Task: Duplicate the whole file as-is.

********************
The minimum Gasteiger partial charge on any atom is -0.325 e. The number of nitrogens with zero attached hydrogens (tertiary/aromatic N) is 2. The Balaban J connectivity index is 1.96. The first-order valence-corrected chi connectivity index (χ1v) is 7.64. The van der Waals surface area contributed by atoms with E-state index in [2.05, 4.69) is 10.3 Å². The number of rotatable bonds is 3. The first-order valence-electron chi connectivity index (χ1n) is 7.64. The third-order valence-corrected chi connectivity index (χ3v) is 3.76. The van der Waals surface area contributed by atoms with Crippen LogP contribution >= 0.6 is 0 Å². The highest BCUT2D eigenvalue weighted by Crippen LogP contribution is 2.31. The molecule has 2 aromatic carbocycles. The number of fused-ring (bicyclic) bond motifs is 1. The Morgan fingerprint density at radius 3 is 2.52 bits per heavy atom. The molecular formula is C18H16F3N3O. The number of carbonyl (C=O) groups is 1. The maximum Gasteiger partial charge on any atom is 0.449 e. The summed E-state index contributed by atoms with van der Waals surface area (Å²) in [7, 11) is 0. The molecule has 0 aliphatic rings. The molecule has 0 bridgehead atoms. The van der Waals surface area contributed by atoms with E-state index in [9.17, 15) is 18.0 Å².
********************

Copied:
The minimum Gasteiger partial charge on any atom is -0.325 e. The number of nitrogens with zero attached hydrogens (tertiary/aromatic N) is 2. The Balaban J connectivity index is 1.96. The first-order valence-corrected chi connectivity index (χ1v) is 7.64. The van der Waals surface area contributed by atoms with E-state index in [2.05, 4.69) is 10.3 Å². The number of rotatable bonds is 3. The first-order valence-electron chi connectivity index (χ1n) is 7.64. The third-order valence-corrected chi connectivity index (χ3v) is 3.76. The van der Waals surface area contributed by atoms with Crippen LogP contribution >= 0.6 is 0 Å². The highest BCUT2D eigenvalue weighted by Crippen LogP contribution is 2.31. The molecule has 2 aromatic carbocycles. The number of fused-ring (bicyclic) bond motifs is 1. The Morgan fingerprint density at radius 3 is 2.52 bits per heavy atom. The molecular formula is C18H16F3N3O. The number of carbonyl (C=O) groups is 1. The maximum Gasteiger partial charge on any atom is 0.449 e. The summed E-state index contributed by atoms with van der Waals surface area (Å²) in [7, 11) is 0. The molecule has 0 aliphatic rings. The molecule has 0 bridgehead atoms. The van der Waals surface area contributed by atoms with E-state index in [9.17, 15) is 18.0 Å².